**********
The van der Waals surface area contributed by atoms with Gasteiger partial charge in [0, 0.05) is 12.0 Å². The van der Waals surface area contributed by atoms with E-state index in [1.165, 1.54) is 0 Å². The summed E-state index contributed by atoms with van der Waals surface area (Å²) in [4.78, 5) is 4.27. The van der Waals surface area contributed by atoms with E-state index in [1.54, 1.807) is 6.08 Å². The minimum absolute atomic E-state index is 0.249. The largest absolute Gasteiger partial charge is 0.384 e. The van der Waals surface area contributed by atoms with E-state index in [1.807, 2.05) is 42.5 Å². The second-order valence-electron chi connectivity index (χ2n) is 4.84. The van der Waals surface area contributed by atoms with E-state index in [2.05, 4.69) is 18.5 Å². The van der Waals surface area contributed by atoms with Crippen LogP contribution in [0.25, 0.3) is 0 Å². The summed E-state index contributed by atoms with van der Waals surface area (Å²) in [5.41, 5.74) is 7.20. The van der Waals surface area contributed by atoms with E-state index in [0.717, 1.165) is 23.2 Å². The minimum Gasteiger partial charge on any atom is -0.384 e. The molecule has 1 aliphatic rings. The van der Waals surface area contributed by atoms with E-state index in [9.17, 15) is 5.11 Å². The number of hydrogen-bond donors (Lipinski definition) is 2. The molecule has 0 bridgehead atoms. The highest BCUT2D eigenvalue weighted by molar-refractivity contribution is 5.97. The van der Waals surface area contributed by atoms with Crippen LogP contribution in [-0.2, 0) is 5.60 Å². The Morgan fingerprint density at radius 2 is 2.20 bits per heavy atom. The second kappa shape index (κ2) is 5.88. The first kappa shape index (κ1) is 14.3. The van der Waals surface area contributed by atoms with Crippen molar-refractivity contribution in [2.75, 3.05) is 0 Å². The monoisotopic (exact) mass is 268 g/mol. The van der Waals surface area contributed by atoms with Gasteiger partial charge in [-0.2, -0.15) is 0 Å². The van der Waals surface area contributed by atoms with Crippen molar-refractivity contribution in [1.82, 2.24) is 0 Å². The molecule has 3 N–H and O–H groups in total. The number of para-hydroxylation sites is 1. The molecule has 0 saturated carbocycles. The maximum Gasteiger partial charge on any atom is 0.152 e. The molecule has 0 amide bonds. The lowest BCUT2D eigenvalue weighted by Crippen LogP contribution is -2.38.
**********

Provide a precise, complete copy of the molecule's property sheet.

The van der Waals surface area contributed by atoms with Gasteiger partial charge in [0, 0.05) is 12.0 Å². The van der Waals surface area contributed by atoms with E-state index in [1.165, 1.54) is 0 Å². The summed E-state index contributed by atoms with van der Waals surface area (Å²) in [4.78, 5) is 4.27. The van der Waals surface area contributed by atoms with E-state index in [1.54, 1.807) is 6.08 Å². The minimum absolute atomic E-state index is 0.249. The largest absolute Gasteiger partial charge is 0.384 e. The van der Waals surface area contributed by atoms with E-state index in [1.807, 2.05) is 42.5 Å². The second-order valence-electron chi connectivity index (χ2n) is 4.84. The van der Waals surface area contributed by atoms with E-state index in [2.05, 4.69) is 18.5 Å². The van der Waals surface area contributed by atoms with Crippen LogP contribution in [0.25, 0.3) is 0 Å². The summed E-state index contributed by atoms with van der Waals surface area (Å²) in [5.41, 5.74) is 7.20. The van der Waals surface area contributed by atoms with E-state index in [0.717, 1.165) is 23.2 Å². The minimum Gasteiger partial charge on any atom is -0.384 e. The molecule has 1 aliphatic rings. The van der Waals surface area contributed by atoms with E-state index in [9.17, 15) is 5.11 Å². The number of hydrogen-bond donors (Lipinski definition) is 2. The molecule has 0 bridgehead atoms. The highest BCUT2D eigenvalue weighted by molar-refractivity contribution is 5.97. The van der Waals surface area contributed by atoms with Crippen LogP contribution in [-0.2, 0) is 5.60 Å². The Morgan fingerprint density at radius 2 is 2.20 bits per heavy atom. The second kappa shape index (κ2) is 5.88. The first kappa shape index (κ1) is 14.3. The van der Waals surface area contributed by atoms with Crippen molar-refractivity contribution in [2.75, 3.05) is 0 Å². The monoisotopic (exact) mass is 268 g/mol. The van der Waals surface area contributed by atoms with Gasteiger partial charge in [-0.2, -0.15) is 0 Å². The van der Waals surface area contributed by atoms with Crippen molar-refractivity contribution in [1.82, 2.24) is 0 Å². The molecule has 3 N–H and O–H groups in total. The number of para-hydroxylation sites is 1. The molecule has 0 saturated carbocycles. The maximum Gasteiger partial charge on any atom is 0.152 e. The molecule has 0 amide bonds. The lowest BCUT2D eigenvalue weighted by Crippen LogP contribution is -2.38.